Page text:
"A Different Game"

By Earthdog

The fact that it has been nearly 40 years between Iron Claw recordings means if you think this is going to be the same Iron Claw that was dishing out the doom-rock in the early 70's, you would have to be slightly retarded.

However, I was hoping that some of their earlier trademarks were to be retained. Sadly that hasn't happened at all as this is a very different Iron Claw and one that I must admit didn't impress me too much. I often visit the local bars to see local  bands playing traditional but very predictable bluesy hard-rock. Most of the bands I see are very good but offer nothing but stock-standard blues-rock workouts which effectively guarantee their place as a bar-room band forever. This new Iron Claw album has that same kind of vibe; nice playing, nice vibe about it but it is all so stock-standard.

'A Different Game' is the product of the band’s recent studio reunion, resulting in a collection of 13 blues rock tracks reminiscent of Nazareth but without any of the originality. The playing is focused and well-executed but the songs themselves offer no surprises and sound heavily recycled from other bands. Iron Claw were never really a doom band but they were heavy and dark; now that heaviness is more or less gone and the darkness has been replaced with a cleaner, melodic classic-rock sound. The album sounds live with very little in the way of post-production touch-ups but it does sound very good. New vocalist Gordon Brown has come in and fitted into the band so well that you would swear he has been in the band all along. The album opener promises a lot, titled 'What Love Left' it charges out of the speakers with some crunch and vigor but the problem is the album gets no better from here on. The good news is it doesn't get any worse either but the feeling that you have heard it all before a million times is always there. I grew up with the sounds of Deep Purple, Bad Company, Nazareth and Thin Lizzy and I still dig those bands but this sounds like a second-rate version of those acts and a predictable one at that.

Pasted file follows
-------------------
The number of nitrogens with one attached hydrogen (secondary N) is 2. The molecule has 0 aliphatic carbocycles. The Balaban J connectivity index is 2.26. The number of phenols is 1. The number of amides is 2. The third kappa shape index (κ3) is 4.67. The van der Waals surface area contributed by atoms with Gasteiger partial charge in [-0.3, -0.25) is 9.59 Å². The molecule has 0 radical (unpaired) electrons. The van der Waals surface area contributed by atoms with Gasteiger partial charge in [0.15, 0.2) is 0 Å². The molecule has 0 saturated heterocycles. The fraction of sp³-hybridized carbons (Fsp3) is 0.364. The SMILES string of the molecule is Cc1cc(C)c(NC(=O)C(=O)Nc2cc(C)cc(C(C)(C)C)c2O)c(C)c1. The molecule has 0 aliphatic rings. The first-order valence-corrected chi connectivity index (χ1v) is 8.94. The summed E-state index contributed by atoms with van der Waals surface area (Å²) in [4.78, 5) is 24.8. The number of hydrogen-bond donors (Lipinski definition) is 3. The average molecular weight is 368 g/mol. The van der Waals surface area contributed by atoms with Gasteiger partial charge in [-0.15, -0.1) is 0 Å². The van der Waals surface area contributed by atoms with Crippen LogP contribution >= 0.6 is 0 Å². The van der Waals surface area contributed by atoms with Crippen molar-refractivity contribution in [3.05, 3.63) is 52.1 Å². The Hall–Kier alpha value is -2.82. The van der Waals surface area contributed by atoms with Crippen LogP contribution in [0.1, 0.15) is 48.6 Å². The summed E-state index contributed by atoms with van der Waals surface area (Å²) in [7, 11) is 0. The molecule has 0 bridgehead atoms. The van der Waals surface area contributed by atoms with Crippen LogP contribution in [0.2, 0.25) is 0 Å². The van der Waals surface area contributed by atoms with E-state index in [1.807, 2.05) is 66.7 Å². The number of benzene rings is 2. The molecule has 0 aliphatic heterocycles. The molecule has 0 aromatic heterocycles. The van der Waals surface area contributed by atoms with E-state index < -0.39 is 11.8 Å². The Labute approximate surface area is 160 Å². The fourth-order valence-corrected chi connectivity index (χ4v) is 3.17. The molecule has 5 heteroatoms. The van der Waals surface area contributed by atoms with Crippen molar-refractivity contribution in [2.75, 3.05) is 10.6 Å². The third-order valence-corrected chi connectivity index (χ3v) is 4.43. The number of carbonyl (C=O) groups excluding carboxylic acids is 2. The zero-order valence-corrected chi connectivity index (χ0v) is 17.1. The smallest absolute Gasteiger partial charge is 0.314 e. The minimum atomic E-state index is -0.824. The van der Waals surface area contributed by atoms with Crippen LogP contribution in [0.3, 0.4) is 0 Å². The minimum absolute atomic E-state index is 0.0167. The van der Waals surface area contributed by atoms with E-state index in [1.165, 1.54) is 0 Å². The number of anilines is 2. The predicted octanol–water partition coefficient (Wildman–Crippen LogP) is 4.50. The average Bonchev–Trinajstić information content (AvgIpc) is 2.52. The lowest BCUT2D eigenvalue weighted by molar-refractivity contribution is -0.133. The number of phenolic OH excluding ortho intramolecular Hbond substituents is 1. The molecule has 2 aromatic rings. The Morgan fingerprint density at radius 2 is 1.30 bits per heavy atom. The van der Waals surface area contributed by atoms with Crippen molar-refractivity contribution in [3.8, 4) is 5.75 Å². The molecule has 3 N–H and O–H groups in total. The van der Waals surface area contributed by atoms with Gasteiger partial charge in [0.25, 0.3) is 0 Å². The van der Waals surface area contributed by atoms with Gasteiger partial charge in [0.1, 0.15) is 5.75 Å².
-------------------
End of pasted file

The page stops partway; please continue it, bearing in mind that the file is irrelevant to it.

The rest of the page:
When you sit through this entire album up to the epic ballad of 'Closing In' the feeling is it is all too little, too late. It has its moments though, 'The Traveler' is an infectious old-school rocker and tracks like 'My Way Down' and 'Angel Woman' at least tries to re-kindle the heavy, menacing vibe of their earlier work but largely the album is back to back, generic stuff. It is hard to hate this album but it is pretty easy to leave it on the CD shelf gathering dust too, there is not much incentive to listen and it reeks of out-dated classic-rock radio music, the kind that was great in the 70's but now sounds horribly tired........5/10